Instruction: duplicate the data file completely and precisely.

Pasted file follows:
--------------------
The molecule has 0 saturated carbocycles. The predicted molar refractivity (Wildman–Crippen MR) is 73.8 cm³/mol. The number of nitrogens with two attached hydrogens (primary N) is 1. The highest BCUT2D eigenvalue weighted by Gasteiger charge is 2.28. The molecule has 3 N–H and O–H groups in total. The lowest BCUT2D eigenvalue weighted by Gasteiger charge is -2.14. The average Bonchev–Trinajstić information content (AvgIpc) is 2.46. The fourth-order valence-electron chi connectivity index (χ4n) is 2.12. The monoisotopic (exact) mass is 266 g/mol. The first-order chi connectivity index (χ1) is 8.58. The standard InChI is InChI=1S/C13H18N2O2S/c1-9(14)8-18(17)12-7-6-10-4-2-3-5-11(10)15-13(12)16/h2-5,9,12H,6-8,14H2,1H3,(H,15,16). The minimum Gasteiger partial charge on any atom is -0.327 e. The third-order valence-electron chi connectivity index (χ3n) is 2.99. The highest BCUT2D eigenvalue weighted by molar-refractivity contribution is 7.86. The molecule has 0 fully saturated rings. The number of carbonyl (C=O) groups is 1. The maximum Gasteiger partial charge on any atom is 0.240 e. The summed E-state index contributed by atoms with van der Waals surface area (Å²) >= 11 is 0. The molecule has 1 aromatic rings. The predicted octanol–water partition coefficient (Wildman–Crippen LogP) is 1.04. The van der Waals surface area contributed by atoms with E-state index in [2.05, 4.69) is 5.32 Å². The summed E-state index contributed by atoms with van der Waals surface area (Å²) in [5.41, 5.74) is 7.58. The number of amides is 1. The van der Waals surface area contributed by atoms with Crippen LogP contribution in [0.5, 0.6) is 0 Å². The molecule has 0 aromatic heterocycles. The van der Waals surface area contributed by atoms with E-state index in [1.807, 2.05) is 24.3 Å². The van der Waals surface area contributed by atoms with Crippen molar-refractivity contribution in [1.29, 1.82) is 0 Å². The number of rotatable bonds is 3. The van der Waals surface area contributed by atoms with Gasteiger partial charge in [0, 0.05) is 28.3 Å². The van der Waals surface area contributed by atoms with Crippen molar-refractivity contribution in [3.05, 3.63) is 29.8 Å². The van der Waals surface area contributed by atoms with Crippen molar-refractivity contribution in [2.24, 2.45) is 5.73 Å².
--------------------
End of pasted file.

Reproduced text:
The molecule has 0 saturated carbocycles. The predicted molar refractivity (Wildman–Crippen MR) is 73.8 cm³/mol. The number of nitrogens with two attached hydrogens (primary N) is 1. The highest BCUT2D eigenvalue weighted by Gasteiger charge is 2.28. The molecule has 3 N–H and O–H groups in total. The lowest BCUT2D eigenvalue weighted by Gasteiger charge is -2.14. The average Bonchev–Trinajstić information content (AvgIpc) is 2.46. The fourth-order valence-electron chi connectivity index (χ4n) is 2.12. The monoisotopic (exact) mass is 266 g/mol. The first-order chi connectivity index (χ1) is 8.58. The standard InChI is InChI=1S/C13H18N2O2S/c1-9(14)8-18(17)12-7-6-10-4-2-3-5-11(10)15-13(12)16/h2-5,9,12H,6-8,14H2,1H3,(H,15,16). The minimum Gasteiger partial charge on any atom is -0.327 e. The third-order valence-electron chi connectivity index (χ3n) is 2.99. The highest BCUT2D eigenvalue weighted by molar-refractivity contribution is 7.86. The molecule has 0 fully saturated rings. The number of carbonyl (C=O) groups is 1. The maximum Gasteiger partial charge on any atom is 0.240 e. The summed E-state index contributed by atoms with van der Waals surface area (Å²) >= 11 is 0. The molecule has 1 aromatic rings. The predicted octanol–water partition coefficient (Wildman–Crippen LogP) is 1.04. The van der Waals surface area contributed by atoms with E-state index in [2.05, 4.69) is 5.32 Å². The summed E-state index contributed by atoms with van der Waals surface area (Å²) in [5.41, 5.74) is 7.58. The number of amides is 1. The van der Waals surface area contributed by atoms with Crippen LogP contribution in [0.5, 0.6) is 0 Å². The molecule has 0 aromatic heterocycles. The van der Waals surface area contributed by atoms with E-state index in [1.807, 2.05) is 24.3 Å². The van der Waals surface area contributed by atoms with Crippen molar-refractivity contribution in [1.29, 1.82) is 0 Å². The number of rotatable bonds is 3. The van der Waals surface area contributed by atoms with Gasteiger partial charge in [0, 0.05) is 28.3 Å². The van der Waals surface area contributed by atoms with Crippen molar-refractivity contribution in [3.05, 3.63) is 29.8 Å². The van der Waals surface area contributed by atoms with Crippen molar-refractivity contribution in [2.24, 2.45) is 5.73 Å².